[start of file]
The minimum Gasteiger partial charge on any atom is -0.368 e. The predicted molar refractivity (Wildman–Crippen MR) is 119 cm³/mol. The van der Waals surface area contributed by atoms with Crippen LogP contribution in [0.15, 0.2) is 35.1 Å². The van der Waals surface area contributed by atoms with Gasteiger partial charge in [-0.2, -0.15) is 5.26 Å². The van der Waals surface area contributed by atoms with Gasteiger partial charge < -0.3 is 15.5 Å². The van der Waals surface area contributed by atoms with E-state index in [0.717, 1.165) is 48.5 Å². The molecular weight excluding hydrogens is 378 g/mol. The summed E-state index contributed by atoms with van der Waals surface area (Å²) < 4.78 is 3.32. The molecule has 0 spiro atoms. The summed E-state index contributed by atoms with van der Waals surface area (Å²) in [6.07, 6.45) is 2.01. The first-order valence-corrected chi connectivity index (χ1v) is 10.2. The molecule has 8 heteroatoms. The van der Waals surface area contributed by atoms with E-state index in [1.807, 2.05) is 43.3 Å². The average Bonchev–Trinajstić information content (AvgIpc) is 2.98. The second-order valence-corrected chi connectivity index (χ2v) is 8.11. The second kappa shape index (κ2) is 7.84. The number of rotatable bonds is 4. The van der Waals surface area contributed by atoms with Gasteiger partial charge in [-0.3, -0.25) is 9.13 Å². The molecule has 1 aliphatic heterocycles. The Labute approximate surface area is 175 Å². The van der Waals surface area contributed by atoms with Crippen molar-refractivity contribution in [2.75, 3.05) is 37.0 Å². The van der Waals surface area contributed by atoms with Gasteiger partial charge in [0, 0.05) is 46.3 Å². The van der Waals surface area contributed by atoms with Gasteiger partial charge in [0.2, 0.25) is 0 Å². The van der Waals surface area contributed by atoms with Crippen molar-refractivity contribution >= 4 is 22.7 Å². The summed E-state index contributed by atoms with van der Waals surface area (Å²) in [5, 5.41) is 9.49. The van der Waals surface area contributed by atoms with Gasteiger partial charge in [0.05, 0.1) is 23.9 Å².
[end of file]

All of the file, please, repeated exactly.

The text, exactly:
The minimum Gasteiger partial charge on any atom is -0.368 e. The predicted molar refractivity (Wildman–Crippen MR) is 119 cm³/mol. The van der Waals surface area contributed by atoms with Crippen LogP contribution in [0.15, 0.2) is 35.1 Å². The van der Waals surface area contributed by atoms with Gasteiger partial charge in [-0.2, -0.15) is 5.26 Å². The van der Waals surface area contributed by atoms with Gasteiger partial charge < -0.3 is 15.5 Å². The van der Waals surface area contributed by atoms with E-state index in [0.717, 1.165) is 48.5 Å². The molecular weight excluding hydrogens is 378 g/mol. The summed E-state index contributed by atoms with van der Waals surface area (Å²) < 4.78 is 3.32. The molecule has 0 spiro atoms. The summed E-state index contributed by atoms with van der Waals surface area (Å²) in [6.07, 6.45) is 2.01. The first-order valence-corrected chi connectivity index (χ1v) is 10.2. The molecule has 8 heteroatoms. The van der Waals surface area contributed by atoms with E-state index in [1.807, 2.05) is 43.3 Å². The average Bonchev–Trinajstić information content (AvgIpc) is 2.98. The second-order valence-corrected chi connectivity index (χ2v) is 8.11. The second kappa shape index (κ2) is 7.84. The number of rotatable bonds is 4. The van der Waals surface area contributed by atoms with Gasteiger partial charge in [-0.3, -0.25) is 9.13 Å². The molecule has 1 aliphatic heterocycles. The Labute approximate surface area is 175 Å². The van der Waals surface area contributed by atoms with Crippen molar-refractivity contribution in [2.75, 3.05) is 37.0 Å². The van der Waals surface area contributed by atoms with Gasteiger partial charge in [0, 0.05) is 46.3 Å². The van der Waals surface area contributed by atoms with Gasteiger partial charge in [0.2, 0.25) is 0 Å². The van der Waals surface area contributed by atoms with Crippen molar-refractivity contribution >= 4 is 22.7 Å². The summed E-state index contributed by atoms with van der Waals surface area (Å²) in [5, 5.41) is 9.49. The van der Waals surface area contributed by atoms with Gasteiger partial charge in [0.05, 0.1) is 23.9 Å².